Ahmad Z, Fraig MM, Bisson GP, Nuermberger EL, Grosset JH, Karakousis PC. Dose-dependent activity of pyrazinamide in animal models of intracellular and extracellular tuberculosis. Antimicrob Agents Chemother. 2011 Jan 31. [Epub ahead of print]
First discovered as an agent against TB in 1952, pyrazinamide has confounded scientist for decades. It was found in the 1980’s to have a synergistic effect when included in a treatment regimen with isoniazid and rifampin enabling treatment for TB to be shortened from 9 months to 6 months, but PZA’s mechanism of action remains elusive. Based on published data from in vitro pharmakinetic studies, Ahmad, et al., investigate in mice and guinea pigs whether higher doses of PZA may improve treatment outcomes in TB patients. The authors emphasize three key findings from their experiments:
- In contrast to studies published in the early 1950’s indicating that PZA was not active in guinea pigs, the drug was highly active in the chronic TB guinea pig model. At a dose of 300 mg/kg, granulomas in the guinea pig were reduced in number and size.
- PZA given at recommended human doses exhibits similar activity in mice and guinea pigs. In both animal models, increasing doses of PZA resulted in greater degree of bactericidal activity. Doses below the recommended human dose had little or no bactericidal activity, while the recommended doses had significant activity.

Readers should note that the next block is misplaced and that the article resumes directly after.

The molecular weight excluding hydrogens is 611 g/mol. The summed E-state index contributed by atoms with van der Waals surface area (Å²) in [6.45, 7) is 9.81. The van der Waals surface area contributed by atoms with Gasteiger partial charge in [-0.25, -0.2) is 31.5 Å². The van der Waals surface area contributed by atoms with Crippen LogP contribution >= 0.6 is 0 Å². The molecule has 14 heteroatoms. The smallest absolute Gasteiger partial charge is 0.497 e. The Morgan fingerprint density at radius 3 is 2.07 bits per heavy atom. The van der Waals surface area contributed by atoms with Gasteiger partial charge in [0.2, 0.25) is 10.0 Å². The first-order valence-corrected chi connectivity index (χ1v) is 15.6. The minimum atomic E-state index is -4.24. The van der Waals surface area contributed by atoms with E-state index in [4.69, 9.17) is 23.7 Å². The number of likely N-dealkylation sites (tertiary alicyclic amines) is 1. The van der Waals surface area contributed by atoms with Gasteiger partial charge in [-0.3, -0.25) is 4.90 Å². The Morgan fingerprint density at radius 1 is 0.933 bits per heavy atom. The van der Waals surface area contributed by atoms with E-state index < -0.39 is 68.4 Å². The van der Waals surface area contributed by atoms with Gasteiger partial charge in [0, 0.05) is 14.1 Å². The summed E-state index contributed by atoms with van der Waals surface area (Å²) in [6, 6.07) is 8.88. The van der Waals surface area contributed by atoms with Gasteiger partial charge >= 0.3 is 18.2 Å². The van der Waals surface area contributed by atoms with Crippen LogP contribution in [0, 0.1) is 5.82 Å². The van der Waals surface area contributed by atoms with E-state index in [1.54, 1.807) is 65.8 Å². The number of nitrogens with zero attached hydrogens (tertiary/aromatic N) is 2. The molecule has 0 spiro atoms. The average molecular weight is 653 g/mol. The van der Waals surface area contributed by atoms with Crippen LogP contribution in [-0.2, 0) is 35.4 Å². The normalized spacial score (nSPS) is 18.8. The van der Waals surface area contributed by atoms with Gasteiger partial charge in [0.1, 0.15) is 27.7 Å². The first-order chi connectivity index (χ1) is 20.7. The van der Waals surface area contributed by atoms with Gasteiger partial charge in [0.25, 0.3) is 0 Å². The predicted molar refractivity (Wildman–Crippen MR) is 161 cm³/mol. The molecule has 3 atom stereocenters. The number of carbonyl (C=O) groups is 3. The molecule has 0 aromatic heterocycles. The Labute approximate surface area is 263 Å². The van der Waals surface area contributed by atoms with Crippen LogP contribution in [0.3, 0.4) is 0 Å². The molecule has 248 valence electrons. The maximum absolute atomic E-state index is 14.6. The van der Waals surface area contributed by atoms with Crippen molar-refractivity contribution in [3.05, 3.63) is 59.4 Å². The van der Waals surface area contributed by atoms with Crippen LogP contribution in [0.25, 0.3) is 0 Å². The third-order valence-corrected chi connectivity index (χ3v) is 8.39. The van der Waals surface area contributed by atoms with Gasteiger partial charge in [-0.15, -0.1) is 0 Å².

- When the recommended human doses were doubled, the resulting activity increased substantially. Doubling PZA in the mouse model from 150 mg/kg to 300 mg/kg reduced the bacilli in the lung from 1.0 log10 to 1.7 log10 at the higher dose (p=0.003). In the guinea pig, doubling the dose from 300 mg/kg to 600 mg/kg reduced the bacilli in the lung from 1.1 log10 to 3.0 log10.
The authors conclude that a higher dose of PZA in the standard regimen may lead to better treatment outcomes in TB patients and would like to see this investigated in clinical trials. A paper published last year in AAC by Dr. Tawanda Gumbo provided data suggesting that doubling the current dose may not result in higher risk of hepatotoxicity in humans.
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